[Top] [All Lists]

[Amps] Source for Plate Transformer, or Low Cost, robust Alternative tha

To: <>
Subject: [Amps] Source for Plate Transformer, or Low Cost, robust Alternative that Works
From: "Chuck Curran" <>
Date: Tue, 14 Feb 2012 19:55:49 -0600
List-post: <">>
Hello the Group:


I accept the fact that a few rocks will be thrown, but allow me to describe
my source for a 5 Kw plate transformer.  About in 1996 I started building
large Tesla Coils, in the 15 Kw input range.  The ideal source for high
voltage power was a Pole transformer, run backwards.  Over the years, I
obtained 4 in the 5-25 Kw range.  These had a 14,400 VAC primary, with a
120/240 VAC secondary on the smaller ones, with a 22,600 VAC primary and a
120/240VAC secondary on the biggest one.    The Tesla Coils worked well,
stopping traffic during each run at night, with 12-16 foot arcs !


OK, so I lost interest in my 61 KHz, 15 Kw Tesla coil work.  Sold the main
system and still had 3 pole transformers.  Amateur Radio called again, and
after getting active I decided to build a Linear.  On the shelf were four
3-400Z tubes I got for free new in the box in 1969, so I designed an amp
around those tubes, which can be referenced as a low cost alternative.


Where to get a decent plate transformer became a real issue for me.  The
shed had those two 5 Kw 14,400 to 240 VAC pole transformers, so I took a
closer look.  Actually, they were both wound with two 7,200 VAC primary
windings and the standard 120/240 VAC output for residential use.  A switch
allowed selecting primary series or parallel connections, at the
descrrestion of the power company who purchased the pole transformer.  OK, I
paid $45 for these puppies, so I pulled it out of the can, let the oil
(NON-PCP) drain for a month and then started to modify this transformer.  


The unit I had decided to work on was wound in a beautiful manner.  With the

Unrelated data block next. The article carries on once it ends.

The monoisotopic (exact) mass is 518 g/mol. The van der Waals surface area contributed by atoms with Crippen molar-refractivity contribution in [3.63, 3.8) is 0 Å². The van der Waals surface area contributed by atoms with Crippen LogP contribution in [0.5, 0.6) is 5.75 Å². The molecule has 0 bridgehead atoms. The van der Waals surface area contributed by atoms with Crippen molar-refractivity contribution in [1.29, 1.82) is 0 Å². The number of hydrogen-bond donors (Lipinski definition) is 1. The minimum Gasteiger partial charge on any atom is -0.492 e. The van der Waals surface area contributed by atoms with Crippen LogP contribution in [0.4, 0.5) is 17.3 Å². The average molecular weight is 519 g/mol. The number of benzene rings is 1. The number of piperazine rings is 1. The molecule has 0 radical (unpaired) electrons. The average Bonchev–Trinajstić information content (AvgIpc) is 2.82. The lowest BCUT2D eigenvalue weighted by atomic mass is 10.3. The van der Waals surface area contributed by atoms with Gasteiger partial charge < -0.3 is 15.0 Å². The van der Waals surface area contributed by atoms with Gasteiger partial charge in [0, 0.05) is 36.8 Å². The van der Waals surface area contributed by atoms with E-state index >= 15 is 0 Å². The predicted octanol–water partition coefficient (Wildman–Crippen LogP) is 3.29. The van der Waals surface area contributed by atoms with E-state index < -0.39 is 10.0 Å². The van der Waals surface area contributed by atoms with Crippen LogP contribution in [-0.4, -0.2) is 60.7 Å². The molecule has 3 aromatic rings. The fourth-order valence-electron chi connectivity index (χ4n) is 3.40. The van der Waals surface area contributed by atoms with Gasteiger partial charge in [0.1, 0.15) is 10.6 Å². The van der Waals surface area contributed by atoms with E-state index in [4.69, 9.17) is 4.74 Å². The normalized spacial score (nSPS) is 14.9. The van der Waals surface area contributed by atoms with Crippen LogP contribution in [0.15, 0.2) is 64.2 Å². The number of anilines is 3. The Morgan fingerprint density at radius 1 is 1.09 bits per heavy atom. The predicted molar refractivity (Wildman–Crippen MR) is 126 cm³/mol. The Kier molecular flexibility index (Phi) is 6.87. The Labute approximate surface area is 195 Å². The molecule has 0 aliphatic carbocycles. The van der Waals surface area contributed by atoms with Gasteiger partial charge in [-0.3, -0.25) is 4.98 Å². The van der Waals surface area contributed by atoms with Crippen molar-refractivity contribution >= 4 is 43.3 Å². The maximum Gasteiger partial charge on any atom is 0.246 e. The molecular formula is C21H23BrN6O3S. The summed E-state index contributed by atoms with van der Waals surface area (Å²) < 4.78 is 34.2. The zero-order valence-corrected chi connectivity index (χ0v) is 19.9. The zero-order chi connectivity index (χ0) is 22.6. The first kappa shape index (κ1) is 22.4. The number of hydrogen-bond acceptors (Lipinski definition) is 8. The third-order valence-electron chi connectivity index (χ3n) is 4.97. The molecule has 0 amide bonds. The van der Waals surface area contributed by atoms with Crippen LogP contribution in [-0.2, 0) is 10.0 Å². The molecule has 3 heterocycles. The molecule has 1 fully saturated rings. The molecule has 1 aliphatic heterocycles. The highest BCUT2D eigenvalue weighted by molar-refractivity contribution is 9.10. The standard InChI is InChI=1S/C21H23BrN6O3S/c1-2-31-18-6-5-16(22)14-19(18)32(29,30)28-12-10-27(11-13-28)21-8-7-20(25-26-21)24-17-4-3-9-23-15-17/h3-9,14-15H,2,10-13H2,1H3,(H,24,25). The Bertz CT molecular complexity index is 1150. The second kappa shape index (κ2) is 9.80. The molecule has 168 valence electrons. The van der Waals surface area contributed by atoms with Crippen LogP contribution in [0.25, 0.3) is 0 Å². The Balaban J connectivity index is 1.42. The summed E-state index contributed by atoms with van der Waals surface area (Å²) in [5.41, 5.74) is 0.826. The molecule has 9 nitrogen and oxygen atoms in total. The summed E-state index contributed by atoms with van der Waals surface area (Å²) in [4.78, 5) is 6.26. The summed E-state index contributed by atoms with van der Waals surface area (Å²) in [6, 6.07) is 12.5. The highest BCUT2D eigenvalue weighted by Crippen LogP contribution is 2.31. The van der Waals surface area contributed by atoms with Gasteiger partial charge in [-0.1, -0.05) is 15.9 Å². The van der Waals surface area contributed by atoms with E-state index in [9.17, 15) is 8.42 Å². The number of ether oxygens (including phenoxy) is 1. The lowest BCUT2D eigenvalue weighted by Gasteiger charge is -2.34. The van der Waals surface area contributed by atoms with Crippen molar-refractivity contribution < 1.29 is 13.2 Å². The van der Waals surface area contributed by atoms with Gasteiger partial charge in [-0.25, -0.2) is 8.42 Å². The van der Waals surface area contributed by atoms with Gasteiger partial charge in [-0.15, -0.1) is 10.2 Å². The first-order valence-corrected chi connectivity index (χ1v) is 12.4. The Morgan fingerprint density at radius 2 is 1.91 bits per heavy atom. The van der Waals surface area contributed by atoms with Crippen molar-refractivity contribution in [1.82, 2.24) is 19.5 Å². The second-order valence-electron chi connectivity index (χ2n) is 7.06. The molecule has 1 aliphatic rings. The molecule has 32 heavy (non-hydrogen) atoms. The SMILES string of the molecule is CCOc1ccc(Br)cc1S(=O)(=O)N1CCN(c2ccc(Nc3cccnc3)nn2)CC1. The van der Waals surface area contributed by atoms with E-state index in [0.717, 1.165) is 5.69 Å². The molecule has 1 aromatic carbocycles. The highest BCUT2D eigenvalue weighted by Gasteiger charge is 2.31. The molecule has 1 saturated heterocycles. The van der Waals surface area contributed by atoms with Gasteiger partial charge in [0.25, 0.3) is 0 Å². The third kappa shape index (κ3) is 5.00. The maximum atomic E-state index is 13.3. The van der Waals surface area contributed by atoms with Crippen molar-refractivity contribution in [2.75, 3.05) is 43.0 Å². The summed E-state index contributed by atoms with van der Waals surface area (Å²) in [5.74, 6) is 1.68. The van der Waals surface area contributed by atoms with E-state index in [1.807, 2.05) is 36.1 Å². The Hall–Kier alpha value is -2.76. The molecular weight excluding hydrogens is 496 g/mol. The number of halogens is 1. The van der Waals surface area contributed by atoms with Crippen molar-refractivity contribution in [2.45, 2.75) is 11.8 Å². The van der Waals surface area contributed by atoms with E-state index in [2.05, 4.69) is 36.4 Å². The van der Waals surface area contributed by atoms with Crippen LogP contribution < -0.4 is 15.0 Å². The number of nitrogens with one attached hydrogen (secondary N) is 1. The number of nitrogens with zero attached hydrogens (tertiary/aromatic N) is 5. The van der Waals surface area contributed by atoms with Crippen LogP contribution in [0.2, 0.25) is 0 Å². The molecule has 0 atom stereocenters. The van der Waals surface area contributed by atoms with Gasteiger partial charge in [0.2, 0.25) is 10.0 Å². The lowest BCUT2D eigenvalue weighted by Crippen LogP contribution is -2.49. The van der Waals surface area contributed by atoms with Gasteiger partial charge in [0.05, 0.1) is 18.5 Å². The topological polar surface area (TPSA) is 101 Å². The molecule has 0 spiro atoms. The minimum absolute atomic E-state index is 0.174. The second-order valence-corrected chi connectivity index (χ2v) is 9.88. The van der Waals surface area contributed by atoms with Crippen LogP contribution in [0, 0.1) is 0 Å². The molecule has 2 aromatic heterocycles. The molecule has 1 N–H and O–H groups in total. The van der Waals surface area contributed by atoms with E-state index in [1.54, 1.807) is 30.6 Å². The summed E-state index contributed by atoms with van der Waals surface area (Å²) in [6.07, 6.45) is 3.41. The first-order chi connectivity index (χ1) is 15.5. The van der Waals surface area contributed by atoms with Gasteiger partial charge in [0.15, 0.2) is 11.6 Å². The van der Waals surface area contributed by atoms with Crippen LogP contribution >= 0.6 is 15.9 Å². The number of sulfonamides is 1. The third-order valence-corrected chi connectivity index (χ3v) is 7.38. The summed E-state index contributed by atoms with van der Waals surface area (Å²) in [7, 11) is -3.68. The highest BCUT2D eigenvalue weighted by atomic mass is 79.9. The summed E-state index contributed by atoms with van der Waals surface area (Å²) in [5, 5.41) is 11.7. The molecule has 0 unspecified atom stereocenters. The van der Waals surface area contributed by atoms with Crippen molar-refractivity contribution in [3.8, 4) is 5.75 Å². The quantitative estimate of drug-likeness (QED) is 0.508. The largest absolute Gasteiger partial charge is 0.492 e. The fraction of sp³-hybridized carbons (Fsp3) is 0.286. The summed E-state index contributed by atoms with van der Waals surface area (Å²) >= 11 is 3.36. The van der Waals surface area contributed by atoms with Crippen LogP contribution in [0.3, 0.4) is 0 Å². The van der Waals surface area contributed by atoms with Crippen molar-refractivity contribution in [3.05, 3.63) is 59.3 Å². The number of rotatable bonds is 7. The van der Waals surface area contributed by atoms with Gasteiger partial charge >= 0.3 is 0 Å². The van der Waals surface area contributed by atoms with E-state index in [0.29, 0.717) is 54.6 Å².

two 7,200 VAC windings on the outside, I simply cut off one layer at a time
from each winding.  Sounds crazy, but it was extremely easy to do!  I went
layer by layer, then would inject 10 VAC into the 240 VAC "Secondary" and
extrapolate the present AC output.  I paralleled the two original 7,200 VAC
windings to provide the current I needed.  I did check the wire size and
found I would easily be able to supply the required current, based on 500
CM/amp.  Good enough for a 50% duty cycle.


The finished plate supply provided 2850 VDC under no load and 2700 VDC under
a 1300 watt output load, around  2,000 watts input.  Ah, 168 mfd in the
filter cap.  I used a boost/buck transformer in the circuit, the primary of
the boost/buck was fed by a autotransformer.  So, it was easy to dial in the
planned for plate voltage.  1N5408 diodes and a step start allowed things to
stay alive.


If anyone wants pictures and further details, just ask.  Pole transformers
are really low cost, if you have friend at the local electrical co-op!


This is NOT an approach for the beginner, consider this a marginal set of
details----Just some comments to consider---


Just another alternative,


Chuck  W9POU



Amps mailing list

<Prev in Thread] Current Thread [Next in Thread>
  • [Amps] Source for Plate Transformer, or Low Cost, robust Alternative that Works, Chuck Curran <=